After a dip in November, America's rural economy is ending the year on a positive note.
Rural Mainstreet Index for December climbed to 54.2 from November's 49.9, the 10th time the index moved above growth-neutral in the past 12 months.
The index ranges from 0 to 100 with 50 representing growth-neutral. It kicked off the year at 46.8 in January 2018.
A troubled farm sector was a factor in rural economic performance this past year, said Ernie Goss, a business professor at the Heider College of Business at Creighton University in Omaha, Nebraska.
"Our surveys over the last several months indicate the rural Main Street economy is expanding outside of agriculture," said Goss. "However, the negative impacts of tariffs and low agriculture commodity prices continue to weaken the farm sector."
More than half of the community bankers in 10 states surveyed for the index said they've boosted collateral requirements for farms loans because of weak agricultural income.
"Approximately one in 10 bank CEOs project 2019 farm loan defaults to rise by over 10 percent over 2018 levels," the report notes.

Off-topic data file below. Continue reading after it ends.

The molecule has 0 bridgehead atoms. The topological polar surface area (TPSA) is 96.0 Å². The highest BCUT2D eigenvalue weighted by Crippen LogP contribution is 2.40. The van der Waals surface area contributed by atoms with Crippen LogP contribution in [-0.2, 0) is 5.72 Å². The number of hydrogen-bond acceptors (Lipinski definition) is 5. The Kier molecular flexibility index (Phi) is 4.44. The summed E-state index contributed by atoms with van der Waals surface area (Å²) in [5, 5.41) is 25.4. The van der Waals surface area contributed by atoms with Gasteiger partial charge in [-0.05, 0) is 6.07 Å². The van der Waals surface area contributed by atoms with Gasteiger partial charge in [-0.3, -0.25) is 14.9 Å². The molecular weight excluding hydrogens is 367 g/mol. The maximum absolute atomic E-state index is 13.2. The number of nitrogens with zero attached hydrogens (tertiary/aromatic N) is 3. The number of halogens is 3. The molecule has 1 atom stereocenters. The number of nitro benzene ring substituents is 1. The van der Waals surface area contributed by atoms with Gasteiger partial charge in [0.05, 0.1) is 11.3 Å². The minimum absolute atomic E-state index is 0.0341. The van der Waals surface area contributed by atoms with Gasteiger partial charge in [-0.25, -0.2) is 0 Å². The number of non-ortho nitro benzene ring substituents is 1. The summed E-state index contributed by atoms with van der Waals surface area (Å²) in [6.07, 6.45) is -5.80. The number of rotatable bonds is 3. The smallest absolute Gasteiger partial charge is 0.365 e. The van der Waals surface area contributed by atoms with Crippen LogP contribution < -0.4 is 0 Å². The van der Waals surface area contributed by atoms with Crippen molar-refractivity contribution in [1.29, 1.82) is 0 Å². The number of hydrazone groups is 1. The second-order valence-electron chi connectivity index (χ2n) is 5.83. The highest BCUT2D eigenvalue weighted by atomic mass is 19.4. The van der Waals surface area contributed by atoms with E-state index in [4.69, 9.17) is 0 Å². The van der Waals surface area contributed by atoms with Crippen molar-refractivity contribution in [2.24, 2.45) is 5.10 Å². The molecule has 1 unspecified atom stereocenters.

RMI's confidence index, an expression of bank CEO expectations for the economy six months out, also reflects a pessimistic outlook, slumping to 44.3 in December from 47.0 in November.
"As in the last several months, tariffs, trade tensions, and weak agriculture commodity prices negatively influenced the economic outlook of bank CEOs," said Goss.
The index did have a bright spot when it came to jobs. While the employment measure fell to 57.1 in December from November's 66.1, job growth is still healthy.
"Over the last 12 months, the rural Main Street economy added jobs at 1.4 percent compared to a higher 1.5 percent for urban areas," according to the report.